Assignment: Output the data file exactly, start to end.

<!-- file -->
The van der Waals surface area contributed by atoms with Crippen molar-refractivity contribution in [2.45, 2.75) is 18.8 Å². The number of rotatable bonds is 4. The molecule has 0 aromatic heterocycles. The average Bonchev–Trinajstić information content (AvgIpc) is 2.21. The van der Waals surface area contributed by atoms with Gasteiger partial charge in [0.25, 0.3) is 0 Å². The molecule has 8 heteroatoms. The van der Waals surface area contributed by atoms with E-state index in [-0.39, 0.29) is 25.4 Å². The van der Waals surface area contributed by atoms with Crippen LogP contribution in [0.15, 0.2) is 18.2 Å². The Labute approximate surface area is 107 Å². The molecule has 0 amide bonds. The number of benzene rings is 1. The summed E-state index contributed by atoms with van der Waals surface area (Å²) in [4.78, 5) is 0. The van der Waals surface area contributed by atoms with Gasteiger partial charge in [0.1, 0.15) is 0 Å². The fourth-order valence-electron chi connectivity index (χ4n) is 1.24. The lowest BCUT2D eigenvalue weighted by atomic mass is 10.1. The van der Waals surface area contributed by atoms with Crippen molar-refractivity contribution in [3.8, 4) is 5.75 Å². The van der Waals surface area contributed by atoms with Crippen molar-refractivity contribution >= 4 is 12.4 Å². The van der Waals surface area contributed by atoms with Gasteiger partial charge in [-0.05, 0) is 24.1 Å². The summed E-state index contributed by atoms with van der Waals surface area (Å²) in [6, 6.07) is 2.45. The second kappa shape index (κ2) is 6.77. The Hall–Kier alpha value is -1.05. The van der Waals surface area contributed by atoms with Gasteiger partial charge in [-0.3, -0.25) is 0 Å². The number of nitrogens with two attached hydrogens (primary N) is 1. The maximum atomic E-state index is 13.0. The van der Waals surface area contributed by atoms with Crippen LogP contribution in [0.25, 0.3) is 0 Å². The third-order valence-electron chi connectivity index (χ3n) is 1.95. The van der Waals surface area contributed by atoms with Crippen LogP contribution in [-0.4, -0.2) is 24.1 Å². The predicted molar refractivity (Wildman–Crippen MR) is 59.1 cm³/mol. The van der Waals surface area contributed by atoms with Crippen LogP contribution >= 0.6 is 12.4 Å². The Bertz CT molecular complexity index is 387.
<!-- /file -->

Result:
The van der Waals surface area contributed by atoms with Crippen molar-refractivity contribution in [2.45, 2.75) is 18.8 Å². The number of rotatable bonds is 4. The molecule has 0 aromatic heterocycles. The average Bonchev–Trinajstić information content (AvgIpc) is 2.21. The van der Waals surface area contributed by atoms with Gasteiger partial charge in [0.25, 0.3) is 0 Å². The molecule has 8 heteroatoms. The van der Waals surface area contributed by atoms with E-state index in [-0.39, 0.29) is 25.4 Å². The van der Waals surface area contributed by atoms with Crippen LogP contribution in [0.15, 0.2) is 18.2 Å². The Labute approximate surface area is 107 Å². The molecule has 0 amide bonds. The number of benzene rings is 1. The summed E-state index contributed by atoms with van der Waals surface area (Å²) in [4.78, 5) is 0. The van der Waals surface area contributed by atoms with Gasteiger partial charge in [0.1, 0.15) is 0 Å². The fourth-order valence-electron chi connectivity index (χ4n) is 1.24. The lowest BCUT2D eigenvalue weighted by atomic mass is 10.1. The van der Waals surface area contributed by atoms with Crippen molar-refractivity contribution in [3.8, 4) is 5.75 Å². The van der Waals surface area contributed by atoms with Crippen molar-refractivity contribution >= 4 is 12.4 Å². The van der Waals surface area contributed by atoms with Gasteiger partial charge in [-0.05, 0) is 24.1 Å². The summed E-state index contributed by atoms with van der Waals surface area (Å²) in [6, 6.07) is 2.45. The second kappa shape index (κ2) is 6.77. The Hall–Kier alpha value is -1.05. The van der Waals surface area contributed by atoms with Gasteiger partial charge in [-0.3, -0.25) is 0 Å². The number of nitrogens with two attached hydrogens (primary N) is 1. The maximum atomic E-state index is 13.0. The van der Waals surface area contributed by atoms with Crippen LogP contribution in [0.25, 0.3) is 0 Å². The third-order valence-electron chi connectivity index (χ3n) is 1.95. The van der Waals surface area contributed by atoms with Crippen LogP contribution in [-0.4, -0.2) is 24.1 Å². The predicted molar refractivity (Wildman–Crippen MR) is 59.1 cm³/mol. The van der Waals surface area contributed by atoms with Crippen LogP contribution >= 0.6 is 12.4 Å². The Bertz CT molecular complexity index is 387.